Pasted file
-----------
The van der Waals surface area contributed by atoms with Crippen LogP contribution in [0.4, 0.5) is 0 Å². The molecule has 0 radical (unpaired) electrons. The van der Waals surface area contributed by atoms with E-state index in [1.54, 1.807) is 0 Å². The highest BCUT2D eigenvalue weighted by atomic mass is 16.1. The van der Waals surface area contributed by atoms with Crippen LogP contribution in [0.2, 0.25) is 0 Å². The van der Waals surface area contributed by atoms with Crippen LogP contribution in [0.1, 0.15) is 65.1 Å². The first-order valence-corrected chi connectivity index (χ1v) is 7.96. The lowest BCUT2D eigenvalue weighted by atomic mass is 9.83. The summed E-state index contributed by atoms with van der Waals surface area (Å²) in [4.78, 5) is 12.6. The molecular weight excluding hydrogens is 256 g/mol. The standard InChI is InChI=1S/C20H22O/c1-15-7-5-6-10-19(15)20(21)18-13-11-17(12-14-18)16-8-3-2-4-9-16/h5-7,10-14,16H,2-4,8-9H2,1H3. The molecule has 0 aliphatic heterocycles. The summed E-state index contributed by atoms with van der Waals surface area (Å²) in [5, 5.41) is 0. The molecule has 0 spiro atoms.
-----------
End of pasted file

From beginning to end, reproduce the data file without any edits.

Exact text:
The van der Waals surface area contributed by atoms with Crippen LogP contribution in [0.4, 0.5) is 0 Å². The molecule has 0 radical (unpaired) electrons. The van der Waals surface area contributed by atoms with E-state index in [1.54, 1.807) is 0 Å². The highest BCUT2D eigenvalue weighted by atomic mass is 16.1. The van der Waals surface area contributed by atoms with Crippen LogP contribution in [0.2, 0.25) is 0 Å². The van der Waals surface area contributed by atoms with Crippen LogP contribution in [0.1, 0.15) is 65.1 Å². The first-order valence-corrected chi connectivity index (χ1v) is 7.96. The lowest BCUT2D eigenvalue weighted by atomic mass is 9.83. The summed E-state index contributed by atoms with van der Waals surface area (Å²) in [4.78, 5) is 12.6. The molecular weight excluding hydrogens is 256 g/mol. The standard InChI is InChI=1S/C20H22O/c1-15-7-5-6-10-19(15)20(21)18-13-11-17(12-14-18)16-8-3-2-4-9-16/h5-7,10-14,16H,2-4,8-9H2,1H3. The molecule has 0 aliphatic heterocycles. The summed E-state index contributed by atoms with van der Waals surface area (Å²) in [5, 5.41) is 0. The molecule has 0 spiro atoms.